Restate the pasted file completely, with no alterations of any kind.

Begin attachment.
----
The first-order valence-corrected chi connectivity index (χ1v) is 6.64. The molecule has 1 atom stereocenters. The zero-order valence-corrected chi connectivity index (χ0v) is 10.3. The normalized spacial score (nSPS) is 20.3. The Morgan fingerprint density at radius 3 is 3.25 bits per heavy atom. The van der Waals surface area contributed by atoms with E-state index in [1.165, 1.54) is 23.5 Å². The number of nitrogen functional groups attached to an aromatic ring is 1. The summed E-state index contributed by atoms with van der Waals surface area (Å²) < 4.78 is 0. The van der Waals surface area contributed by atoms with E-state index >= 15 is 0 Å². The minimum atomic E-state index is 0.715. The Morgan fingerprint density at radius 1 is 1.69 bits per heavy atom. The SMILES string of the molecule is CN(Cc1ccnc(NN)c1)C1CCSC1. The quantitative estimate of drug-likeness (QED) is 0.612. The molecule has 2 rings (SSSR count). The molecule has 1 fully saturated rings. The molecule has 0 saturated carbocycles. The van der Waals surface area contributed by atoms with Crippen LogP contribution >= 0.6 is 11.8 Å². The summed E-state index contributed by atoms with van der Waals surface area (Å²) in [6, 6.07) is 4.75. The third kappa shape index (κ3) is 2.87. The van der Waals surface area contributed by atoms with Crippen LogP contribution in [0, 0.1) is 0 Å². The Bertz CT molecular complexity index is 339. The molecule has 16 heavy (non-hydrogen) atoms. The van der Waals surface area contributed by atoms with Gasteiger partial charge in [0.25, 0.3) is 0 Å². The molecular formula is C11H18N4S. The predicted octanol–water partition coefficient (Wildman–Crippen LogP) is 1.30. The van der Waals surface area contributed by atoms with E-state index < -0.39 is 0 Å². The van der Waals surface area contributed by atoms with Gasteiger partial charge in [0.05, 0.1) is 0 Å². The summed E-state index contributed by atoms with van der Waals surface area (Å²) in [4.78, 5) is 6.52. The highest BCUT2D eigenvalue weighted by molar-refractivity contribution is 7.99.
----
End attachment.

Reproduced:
The first-order valence-corrected chi connectivity index (χ1v) is 6.64. The molecule has 1 atom stereocenters. The zero-order valence-corrected chi connectivity index (χ0v) is 10.3. The normalized spacial score (nSPS) is 20.3. The Morgan fingerprint density at radius 3 is 3.25 bits per heavy atom. The van der Waals surface area contributed by atoms with E-state index in [1.165, 1.54) is 23.5 Å². The number of nitrogen functional groups attached to an aromatic ring is 1. The summed E-state index contributed by atoms with van der Waals surface area (Å²) < 4.78 is 0. The van der Waals surface area contributed by atoms with E-state index >= 15 is 0 Å². The minimum atomic E-state index is 0.715. The Morgan fingerprint density at radius 1 is 1.69 bits per heavy atom. The SMILES string of the molecule is CN(Cc1ccnc(NN)c1)C1CCSC1. The quantitative estimate of drug-likeness (QED) is 0.612. The molecule has 2 rings (SSSR count). The molecule has 1 fully saturated rings. The molecule has 0 saturated carbocycles. The van der Waals surface area contributed by atoms with Crippen LogP contribution >= 0.6 is 11.8 Å². The summed E-state index contributed by atoms with van der Waals surface area (Å²) in [6, 6.07) is 4.75. The third kappa shape index (κ3) is 2.87. The van der Waals surface area contributed by atoms with Crippen LogP contribution in [0, 0.1) is 0 Å². The Bertz CT molecular complexity index is 339. The molecule has 16 heavy (non-hydrogen) atoms. The van der Waals surface area contributed by atoms with Gasteiger partial charge in [0.25, 0.3) is 0 Å². The molecular formula is C11H18N4S. The predicted octanol–water partition coefficient (Wildman–Crippen LogP) is 1.30. The van der Waals surface area contributed by atoms with E-state index < -0.39 is 0 Å². The van der Waals surface area contributed by atoms with Gasteiger partial charge in [0.05, 0.1) is 0 Å². The summed E-state index contributed by atoms with van der Waals surface area (Å²) in [4.78, 5) is 6.52. The highest BCUT2D eigenvalue weighted by molar-refractivity contribution is 7.99.